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CIAOn December 3rd, the Information Security Company, Trustwave Holdings, published their findings of a massive data breach where hackers successfully stole about 2 million usernames and passwords. These credentials were stolen from more than 93,000 websites including many popular sites like:

• Facebook
• Google (Gmail, YouTube, Google+)
• Yahoo
• Twitter
• LinkedIn 

This was announced just weeks after Adobe announced the data breach of e-mail addresses and passwords on their systems.

Why Should I Care?

Even if you aren’t worried about people accessing your personal data (name, address, banking information, etc.) that is kept on your computer or any of the websites you use, there are a couple reasons that you want to make your computer as secure as possible.

1. Your Computer Itself – The number one thing that hackers want is your computer. They link a bunch of computers together in what is called a botnet and use that botnet to attack more lucrative targets like Google or government data centers.

2. Your Contacts – You have access to many names and addresses in your contacts. To an attacker, these are other easy targets.

3. Organization Data – If an attacker is able to compromise your account they can gain access to your work database and other company data. There they can find more personal information of people on your servers, intellectual property, and most of the files that make things run smoothly in the organization.

What Can I Do?

There are several things that you can do to be more secure in your personal and work computing:

1. Change your passwords – Chances are that if you haven’t changed your password in over a year it has been compromised.

2. Use a unique password for each website on which you have an account – This protects you when your password files are taken from a website’s server. If the attacker gets your information from one site he doesn’t automatically have access to all of your other accounts if you are using unique passwords.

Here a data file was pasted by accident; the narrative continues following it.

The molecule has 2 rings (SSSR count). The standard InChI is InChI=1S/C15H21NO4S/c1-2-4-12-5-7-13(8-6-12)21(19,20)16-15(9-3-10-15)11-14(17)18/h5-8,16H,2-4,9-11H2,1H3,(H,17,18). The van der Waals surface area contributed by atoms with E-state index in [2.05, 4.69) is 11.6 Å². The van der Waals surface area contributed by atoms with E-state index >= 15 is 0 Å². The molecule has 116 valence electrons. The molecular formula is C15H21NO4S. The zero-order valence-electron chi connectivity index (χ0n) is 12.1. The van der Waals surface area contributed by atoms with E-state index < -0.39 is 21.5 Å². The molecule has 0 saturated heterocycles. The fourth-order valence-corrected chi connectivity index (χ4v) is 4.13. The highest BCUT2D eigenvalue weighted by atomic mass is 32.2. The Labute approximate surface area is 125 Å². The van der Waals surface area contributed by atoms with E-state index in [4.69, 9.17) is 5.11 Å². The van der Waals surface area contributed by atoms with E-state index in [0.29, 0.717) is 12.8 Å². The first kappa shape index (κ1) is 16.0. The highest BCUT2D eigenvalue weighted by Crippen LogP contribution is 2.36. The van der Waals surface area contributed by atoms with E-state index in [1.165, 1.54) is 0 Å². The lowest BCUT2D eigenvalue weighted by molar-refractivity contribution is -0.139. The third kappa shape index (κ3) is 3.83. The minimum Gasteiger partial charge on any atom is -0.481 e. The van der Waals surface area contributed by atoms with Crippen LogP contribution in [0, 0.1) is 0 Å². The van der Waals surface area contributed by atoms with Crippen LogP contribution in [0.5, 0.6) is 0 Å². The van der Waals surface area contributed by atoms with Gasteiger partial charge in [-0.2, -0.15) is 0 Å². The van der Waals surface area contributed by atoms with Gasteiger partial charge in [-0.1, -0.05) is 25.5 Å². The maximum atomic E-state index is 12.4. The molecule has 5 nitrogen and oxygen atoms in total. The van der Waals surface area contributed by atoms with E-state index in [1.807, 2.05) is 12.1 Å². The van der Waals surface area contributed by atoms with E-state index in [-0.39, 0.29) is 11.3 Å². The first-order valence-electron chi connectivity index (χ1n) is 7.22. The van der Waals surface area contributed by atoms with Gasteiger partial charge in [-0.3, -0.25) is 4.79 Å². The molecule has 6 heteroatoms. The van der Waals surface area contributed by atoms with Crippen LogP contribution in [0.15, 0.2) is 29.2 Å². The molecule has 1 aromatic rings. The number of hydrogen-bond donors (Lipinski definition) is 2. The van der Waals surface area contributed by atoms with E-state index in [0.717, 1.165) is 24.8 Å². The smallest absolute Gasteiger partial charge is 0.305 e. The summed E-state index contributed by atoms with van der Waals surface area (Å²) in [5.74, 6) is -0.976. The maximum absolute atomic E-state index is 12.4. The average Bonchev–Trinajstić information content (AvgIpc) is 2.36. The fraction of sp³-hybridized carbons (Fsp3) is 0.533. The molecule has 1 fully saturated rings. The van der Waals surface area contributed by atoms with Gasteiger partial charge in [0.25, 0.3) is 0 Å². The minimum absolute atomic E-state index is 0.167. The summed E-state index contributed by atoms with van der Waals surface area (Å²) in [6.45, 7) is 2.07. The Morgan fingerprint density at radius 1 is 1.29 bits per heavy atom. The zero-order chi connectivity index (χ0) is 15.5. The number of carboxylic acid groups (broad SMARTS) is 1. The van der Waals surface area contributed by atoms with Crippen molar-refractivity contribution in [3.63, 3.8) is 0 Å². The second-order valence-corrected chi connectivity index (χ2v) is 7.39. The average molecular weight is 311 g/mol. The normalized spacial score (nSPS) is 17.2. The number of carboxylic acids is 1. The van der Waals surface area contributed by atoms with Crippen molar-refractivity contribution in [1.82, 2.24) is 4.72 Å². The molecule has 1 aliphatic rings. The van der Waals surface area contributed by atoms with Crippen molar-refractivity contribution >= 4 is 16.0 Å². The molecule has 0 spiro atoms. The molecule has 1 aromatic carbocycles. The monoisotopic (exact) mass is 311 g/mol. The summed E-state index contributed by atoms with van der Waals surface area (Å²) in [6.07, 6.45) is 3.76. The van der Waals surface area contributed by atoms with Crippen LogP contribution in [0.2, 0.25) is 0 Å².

3. Use separate e-mail addresses for personal computing and work computing – In addition to that, use your work email address when you sign up for work related accounts and your personal email address when you sign up for personal accounts.

How Do I Create a Strong Password?

Strong passwords:

• Contain most or all of the following character classes:

o Lower-case letters
o Upper-case letters
o Numbers
o Punctuation
o “Special Characters” (e.g. @#$%^&*(){}[]/ etc.)

• Contain at least ten (10) characters.

• Do not contain a word found in a dictionary (English or foreign).

• Do not contain common usage words such as: o Names of family, pets, friends, co-workers, fantasy characters, etc.

o Birthdays, addresses, phone numbers, or other personal information.
o Any words or derivation of the company name.
o Any of the above spelled backwards.
o Any of the above preceded or followed by a digit (e.g. “password1”, “1password”).

How Am I Supposed to Remember Passwords Like That?

There are a couple ways to make remembering strong passwords a little easier.

1. Create passwords that can easily be remembered. One way to do this is to create a password based on the first line of your favorite song, poem, book, etc. For example, the phrase might be: “A Mighty Fortress is our God” (LSB 656). The password could then be “@mfioG#656”, “AMFioG-LSB656”, or some other variation.

(Note: Do not use either of the above examples as a password!) 

2. Use a Password Vault – There are services like LastPass and 1Password that will generate strong random passwords for each account that you have and keep them in an encrypted vault that you gain access to with a single strong password.

Information Security is an ongoing and evolving task. The above suggestions are just the beginning steps to take in the fight against hackers and other cyber-attackers. By using strong and unique passwords you begin your task in being more secure in your personal computing and help to protect the confidentiality, integrity and availability of digital resources that you have access to.